Just who does Bruce Rozenblit think he is? And why is he saying those things about the late Julius Futterman? Rozenblit, relying heavily for guidance on his Electrical Engineering degree, has crafted an OTL (output-transformerless) amplifier that flies in the face of contemporary design dogma. To hear Bruce tell it, he's tamed the breed—this is how OTLs should have been done to start with, Futterman notwithstanding.
Jonathan Scull: How long have you been making cables, Ulrik?
Ulrik Poulsen: It's actually close to three years now...It's a spinoff from other products we make. Actually, Alpha-Core manufactures magnetic cores and various materials and components for transformers...And we have a daughter company called Tortran that manufactures toroidal transformers. Anyway, five years ago we introduced a new product called Laminax. It's a combination of copper and aluminum with various kinds of dielectrics. This is laminated together continuously in various fashions to produce a material that's used as shielding for EMI and RFI in the electronics industry.
A.J. van den Hul calls the Black Beauty a phono cartridge "just for friends." In a way, this Black Beauty was made specially for me—it's been tweaked for an undamped linear-tracking arm. Says so right here on the box: "Forsell Version." But before you explode, know that Mr. van den Hul will be pleased to do the same for you. He'll adjust the suspension of any Black Beauty– or Grasshopper-series cartridge for your arm and 'table. Or, should you specify, for "the preamp and load impedance, a particular brand of records to be played, the type of music generally played (jazz being more dynamic and classical more spacious and detailed), and other personal/sound preferences."
If you think I burned out cartridge-wise at the end of my and JE's It's A Mad Mad Mad Mad World cartridge survey at the beginning of the year (Vol.18 Nos.1 & 2), you're wrong. If you think I ought to burn out and give it a rest, you'll be disappointed. If you think analog doesn't matter anymore, you have my semi-sincere condolences. But if you think, as I do, that analog is enjoying a resurgence of epic proportions (twilight or no), and that LP playback has reached a new zenith of musical wonder, then hang on—here I go again!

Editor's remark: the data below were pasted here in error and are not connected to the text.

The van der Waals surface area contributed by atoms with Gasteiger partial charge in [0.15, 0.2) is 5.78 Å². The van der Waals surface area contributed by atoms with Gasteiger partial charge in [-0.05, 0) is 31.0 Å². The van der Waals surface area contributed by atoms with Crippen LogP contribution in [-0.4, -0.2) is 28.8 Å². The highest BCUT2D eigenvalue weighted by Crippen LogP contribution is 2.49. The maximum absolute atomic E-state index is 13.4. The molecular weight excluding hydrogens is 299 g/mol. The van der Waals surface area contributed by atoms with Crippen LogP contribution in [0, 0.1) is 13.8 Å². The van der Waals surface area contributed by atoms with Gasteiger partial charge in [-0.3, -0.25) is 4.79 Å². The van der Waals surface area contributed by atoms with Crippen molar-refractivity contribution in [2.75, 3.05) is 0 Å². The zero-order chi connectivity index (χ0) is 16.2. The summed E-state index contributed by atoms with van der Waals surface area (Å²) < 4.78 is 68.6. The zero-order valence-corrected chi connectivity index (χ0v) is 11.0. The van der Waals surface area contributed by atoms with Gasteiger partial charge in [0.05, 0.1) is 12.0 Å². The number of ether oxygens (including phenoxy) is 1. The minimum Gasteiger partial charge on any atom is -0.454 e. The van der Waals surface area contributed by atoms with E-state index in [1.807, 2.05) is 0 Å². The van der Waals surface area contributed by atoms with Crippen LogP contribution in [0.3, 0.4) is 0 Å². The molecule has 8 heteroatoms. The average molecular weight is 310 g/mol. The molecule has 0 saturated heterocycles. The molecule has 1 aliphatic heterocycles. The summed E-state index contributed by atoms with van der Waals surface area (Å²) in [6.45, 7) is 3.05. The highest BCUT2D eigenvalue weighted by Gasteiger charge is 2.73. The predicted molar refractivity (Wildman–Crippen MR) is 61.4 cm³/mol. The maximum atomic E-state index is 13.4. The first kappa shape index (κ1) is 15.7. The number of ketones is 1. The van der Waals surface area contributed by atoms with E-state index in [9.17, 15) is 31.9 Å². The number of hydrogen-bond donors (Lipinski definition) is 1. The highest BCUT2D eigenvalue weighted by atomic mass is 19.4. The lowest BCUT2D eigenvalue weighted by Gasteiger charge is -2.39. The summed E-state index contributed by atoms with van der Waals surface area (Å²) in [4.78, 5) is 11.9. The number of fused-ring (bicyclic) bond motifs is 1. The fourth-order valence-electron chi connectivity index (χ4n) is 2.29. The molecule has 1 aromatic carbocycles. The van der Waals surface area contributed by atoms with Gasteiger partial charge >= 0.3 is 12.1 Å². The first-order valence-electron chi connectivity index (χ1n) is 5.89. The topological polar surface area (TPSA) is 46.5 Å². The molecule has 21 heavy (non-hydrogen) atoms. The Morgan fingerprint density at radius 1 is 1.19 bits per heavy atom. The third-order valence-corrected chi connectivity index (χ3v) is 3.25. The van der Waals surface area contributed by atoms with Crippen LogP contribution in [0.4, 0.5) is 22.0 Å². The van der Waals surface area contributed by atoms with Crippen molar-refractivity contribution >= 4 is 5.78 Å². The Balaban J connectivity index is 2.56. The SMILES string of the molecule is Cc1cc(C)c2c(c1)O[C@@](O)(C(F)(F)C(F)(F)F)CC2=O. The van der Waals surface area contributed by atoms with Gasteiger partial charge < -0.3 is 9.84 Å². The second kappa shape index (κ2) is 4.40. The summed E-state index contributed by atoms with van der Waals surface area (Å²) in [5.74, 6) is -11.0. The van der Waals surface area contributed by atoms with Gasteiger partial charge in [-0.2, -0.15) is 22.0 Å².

Most reviewers look for a "hook" or angle of some kind when it comes time to write a review. After all, how many ways are there to get excited about audio equipment? Kathleen and I like to focus on the human side of the High End. So it was with some amusement that I watched the obstacles swirl around what I thought would be a fairly straightforward review of the Vacuum Tube Logic MB-1250 Wotan monoblock power amplifier. My thought was to return from single-ended to push-pull with a bang! I'll say...
It all began at the January 1996 WCES, where I found my shorts positively welded to the listening chair during a memorable musical blast at VTL. Luke Manley and his extreme audiophile wife Bea had a good thing going and they knew it. People were talking. "Did you hear those monster two-storey VTLs on the Alón Vs?"
We have to talk. Are you sitting comfortably? Is the reading light okay? Have a little something to drink at hand? (Audio is thirsty business.) The audio world is abuzz over the reintroduction of the single-ended triode amplifier. This is the first of three reviews of such amplifiers I'll be bringing you, along with two speaker systems with which to play them.
Just what is the absolute sound, and how do you get there from here? What the heck are we looking for as we endure the mirth of others while purposefully setting up our high-end systems? Is it, indeed, the sanctified sound of acoustic instruments in real space? Can we ever really achieve that? Or is it the accurate realization of the signal on the master tape? Or—as was recently suggested at the New York Noise single-ended lovefest, covered in this issue's "Industry Update"—are some of us looking for the emotion and the artist's intent?
I'm about to out Yves-Bernard André as one of the great unknown tweakers of high-end audio. (My own predilection for stepping into uncharted tweakwaters is well known.) Yves-Bernard, his wife and partner Ariane Moran, and importer/distributor Daniel Jacques of Audio Plus Services seemed perfectly sanguine about letting the cat out of the bag. And why not? In a singular way, the YBA audio solution encompasses both the supertweak and the more-casual-about-equipment music lover.
The YBA CD 1 Blue Laser (or Lecteur CD 1, as it's known at home in France) breaks new ground. It is very French in that it's individualistic in the extreme, and perfectly embodies current thinking chez YBA regarding music playback in the home. Its design dates back to 1991, a point Yves-Bernard takes pains to point out in the manual.